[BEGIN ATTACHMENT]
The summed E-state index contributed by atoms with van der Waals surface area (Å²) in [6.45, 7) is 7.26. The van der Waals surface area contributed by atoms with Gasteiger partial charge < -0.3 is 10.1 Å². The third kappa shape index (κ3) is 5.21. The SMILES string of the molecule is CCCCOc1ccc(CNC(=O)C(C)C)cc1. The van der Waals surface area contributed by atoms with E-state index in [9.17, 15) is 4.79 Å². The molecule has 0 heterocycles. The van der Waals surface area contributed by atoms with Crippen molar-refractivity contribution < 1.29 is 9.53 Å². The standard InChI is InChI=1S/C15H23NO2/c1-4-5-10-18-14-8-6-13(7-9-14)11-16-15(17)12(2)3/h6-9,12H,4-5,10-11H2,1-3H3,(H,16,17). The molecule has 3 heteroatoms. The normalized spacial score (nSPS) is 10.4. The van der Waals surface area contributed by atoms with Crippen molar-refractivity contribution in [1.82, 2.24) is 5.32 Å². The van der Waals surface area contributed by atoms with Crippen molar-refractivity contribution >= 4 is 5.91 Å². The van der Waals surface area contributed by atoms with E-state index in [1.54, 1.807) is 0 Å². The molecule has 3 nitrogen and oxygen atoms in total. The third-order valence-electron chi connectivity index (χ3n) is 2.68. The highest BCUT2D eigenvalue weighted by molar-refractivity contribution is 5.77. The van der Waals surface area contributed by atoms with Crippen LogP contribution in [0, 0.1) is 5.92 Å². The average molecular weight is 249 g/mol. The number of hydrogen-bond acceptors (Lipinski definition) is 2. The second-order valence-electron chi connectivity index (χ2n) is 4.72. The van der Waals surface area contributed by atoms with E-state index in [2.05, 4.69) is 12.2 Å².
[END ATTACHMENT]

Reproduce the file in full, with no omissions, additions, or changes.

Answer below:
The summed E-state index contributed by atoms with van der Waals surface area (Å²) in [6.45, 7) is 7.26. The van der Waals surface area contributed by atoms with Gasteiger partial charge < -0.3 is 10.1 Å². The third kappa shape index (κ3) is 5.21. The SMILES string of the molecule is CCCCOc1ccc(CNC(=O)C(C)C)cc1. The van der Waals surface area contributed by atoms with E-state index in [9.17, 15) is 4.79 Å². The molecule has 0 heterocycles. The van der Waals surface area contributed by atoms with Crippen molar-refractivity contribution < 1.29 is 9.53 Å². The standard InChI is InChI=1S/C15H23NO2/c1-4-5-10-18-14-8-6-13(7-9-14)11-16-15(17)12(2)3/h6-9,12H,4-5,10-11H2,1-3H3,(H,16,17). The molecule has 3 heteroatoms. The normalized spacial score (nSPS) is 10.4. The van der Waals surface area contributed by atoms with Crippen molar-refractivity contribution in [1.82, 2.24) is 5.32 Å². The van der Waals surface area contributed by atoms with Crippen molar-refractivity contribution >= 4 is 5.91 Å². The van der Waals surface area contributed by atoms with E-state index in [1.54, 1.807) is 0 Å². The molecule has 3 nitrogen and oxygen atoms in total. The third-order valence-electron chi connectivity index (χ3n) is 2.68. The highest BCUT2D eigenvalue weighted by molar-refractivity contribution is 5.77. The van der Waals surface area contributed by atoms with Crippen LogP contribution in [0, 0.1) is 5.92 Å². The average molecular weight is 249 g/mol. The number of hydrogen-bond acceptors (Lipinski definition) is 2. The second-order valence-electron chi connectivity index (χ2n) is 4.72. The van der Waals surface area contributed by atoms with E-state index in [2.05, 4.69) is 12.2 Å².